Art, Truth & Politics
In his controversial Nobel Lecture "Art, Truth & Politics", speaking with obvious difficulty while seated in a wheelchair, Harold Pinter distinguishes between the search for truth in art and the avoidance of truth in politics.
He describes his own artistic process of creating The Homecoming and Old Times, following an initial line or word or image, calling "the author's position" an "odd one" as, experiencing the "strange moment . . . of creating characters who up to that moment have had no existence," he must "play a never-ending game with them, cat and mouse, blind man's buff, hide and seek" during which "the search for the truth . . . has to be faced, right there, on the spot." Distinguishing among his plays The Birthday Party, Mountain Language, and Ashes to Ashes, he segues into his transitions from "the search for truth" in art and "the entirely different set of problems" facing the artist in "Political theatre" to the avoidance of seeking "truth" in "power politics" (Art, Truth & Politics: The Nobel Lecture.
Political language, as used by politicians, does not venture into any of this territory [of the artist] since the majority of politicians, on the evidence available to us, are interested not in truth but in power and in the maintenance of that power. To maintain that power it is essential that people remain in ignorance, that they live in ignorance of the truth, even the truth of their own lives. What surrounds us therefore is a vast tapestry of lies, upon which we feed.
As every single person here knows, the justification for the invasion of Iraq was that Saddam Hussein possessed a highly dangerous body of weapons of mass destruction, some of which could be fired in 45 minutes, bringing about appalling devastation. We were assured that was true. It was not true. We were told that Iraq had a relationship with Al-Qaeda and shared responsibility for the atrocity in New York of September 11th 2001. We were assured that this was true. It was not true. We were told that Iraq threatened the security of the world. We were assured it was true. It was not true.
The truth is something entirely different. The truth is to do with how the United States understands its role in the world and how it chooses to embody it.
Charging the United States with having "supported and in many cases engendered every right wing military dictatorship in the world after the end of the Second World War," leading to "hundreds of thousands of deaths," Pinter asks: "Did they take place? And are they in all cases attributable to US foreign policy?" Then he answers his own question: "The answer is yes they did take place and they are attributable to American foreign policy. But you wouldn't know it".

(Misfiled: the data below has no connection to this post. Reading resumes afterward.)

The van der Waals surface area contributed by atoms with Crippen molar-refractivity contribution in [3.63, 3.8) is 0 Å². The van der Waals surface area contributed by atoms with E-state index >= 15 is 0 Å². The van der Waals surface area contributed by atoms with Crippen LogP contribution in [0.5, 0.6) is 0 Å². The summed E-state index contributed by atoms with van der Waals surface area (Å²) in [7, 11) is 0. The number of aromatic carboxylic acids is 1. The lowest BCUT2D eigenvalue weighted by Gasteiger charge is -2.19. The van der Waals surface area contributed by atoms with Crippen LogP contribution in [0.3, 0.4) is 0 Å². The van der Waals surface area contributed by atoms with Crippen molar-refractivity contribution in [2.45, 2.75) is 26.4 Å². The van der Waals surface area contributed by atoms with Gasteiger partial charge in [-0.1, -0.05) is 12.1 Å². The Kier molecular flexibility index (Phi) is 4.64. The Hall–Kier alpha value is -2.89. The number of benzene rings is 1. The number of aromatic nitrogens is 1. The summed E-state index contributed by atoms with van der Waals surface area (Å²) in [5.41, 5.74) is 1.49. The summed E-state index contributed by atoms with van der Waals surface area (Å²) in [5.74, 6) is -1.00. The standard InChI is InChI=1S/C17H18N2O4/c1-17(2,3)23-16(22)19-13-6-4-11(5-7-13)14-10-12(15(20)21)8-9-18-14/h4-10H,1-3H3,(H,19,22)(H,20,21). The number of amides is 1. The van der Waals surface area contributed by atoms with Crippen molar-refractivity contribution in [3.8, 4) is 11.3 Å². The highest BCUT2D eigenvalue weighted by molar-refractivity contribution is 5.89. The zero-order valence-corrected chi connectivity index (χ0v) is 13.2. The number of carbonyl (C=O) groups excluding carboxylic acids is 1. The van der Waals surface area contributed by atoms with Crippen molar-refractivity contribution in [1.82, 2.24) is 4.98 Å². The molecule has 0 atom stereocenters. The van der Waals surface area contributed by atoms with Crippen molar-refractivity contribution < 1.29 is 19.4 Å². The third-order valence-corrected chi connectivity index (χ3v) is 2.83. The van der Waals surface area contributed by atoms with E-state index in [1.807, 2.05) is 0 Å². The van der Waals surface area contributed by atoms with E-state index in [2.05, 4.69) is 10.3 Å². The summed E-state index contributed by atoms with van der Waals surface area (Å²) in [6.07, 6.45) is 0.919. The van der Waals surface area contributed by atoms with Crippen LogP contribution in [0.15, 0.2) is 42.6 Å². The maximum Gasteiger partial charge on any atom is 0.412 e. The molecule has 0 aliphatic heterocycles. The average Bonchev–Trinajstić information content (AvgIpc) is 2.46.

Revisiting arguments from his political essays and speeches of the past decade, Pinter reiterates:
It never happened. Nothing ever happened. Even while it was happening it wasn't happening. It didn't matter. It was of no interest. The crimes of the United States have been systematic, constant, vicious, remorseless, but very few people have actually talked about them. You have to hand it to America. It has exercised a quite clinical manipulation of power worldwide while masquerading as a force for universal good. It's a brilliant, even witty, highly successful act of hypnosis.
I put to you that the United States is without doubt the greatest show on the road. Brutal, indifferent, scornful and ruthless it may be but it is also very clever. As a salesman it is out on its own and its most saleable commodity is self love. It's a winner. Listen to all American presidents on television say the words, 'the American people', as in the sentence, 'I say to the American people it is time to pray and to defend the rights of the American people and I ask the American people to trust their president in the action he is about to take on behalf of the American people.'
In imagery recalling his description of "speech" as "a constant stratagem to cover nakedness,"
Further information: #Pinter's "two silences": a "continual evasion" of "communication"
It's a scintillating stratagem. Language is actually employed to keep thought at bay. The words 'the American people' provide a truly voluptuous cushion of reassurance. You don't need to think. Just lie back on the cushion. The cushion may be suffocating your intelligence and your critical faculties but it's very comfortable. This does not apply of course to the 40 million people living below the poverty line and the 2 million men and women imprisoned in the vast gulag of prisons, which extends across the US.
Toward the end of the lecture, after reading two poems referring to "blood in the streets", "deaths", "dead bodies", and "death" by fellow Nobel Laureate Pablo Neruda and himself, in a whimsically-humble gesture, Pinter offers to "volunteer" for the "job" of "speech writer" for President George W. Bush, penning a ruthless message of fierce aggression masquerading as moral struggle of good versus evil yet finally proferring the "authority" of his (Bush's) "fist".
Pinter demands prosecution of Tony Blair in the International Criminal Court, while pointing out, with irony, that he would do the same for George W. Bush if Bush had not so shrewedly refused to "ratify" that Court. Pinter concludes his Nobel Lecture with a call for "unflinching, unswerving, fierce intellectual determination, as citizens, to define the real truth of our lives and our societies" as "a crucial obligation which devolves upon us all," one which he regards as "in fact mandatory," for, he warns, "If such a determination is not embodied in our political vision we have no hope of restoring what is so nearly lost to us — the dignity of man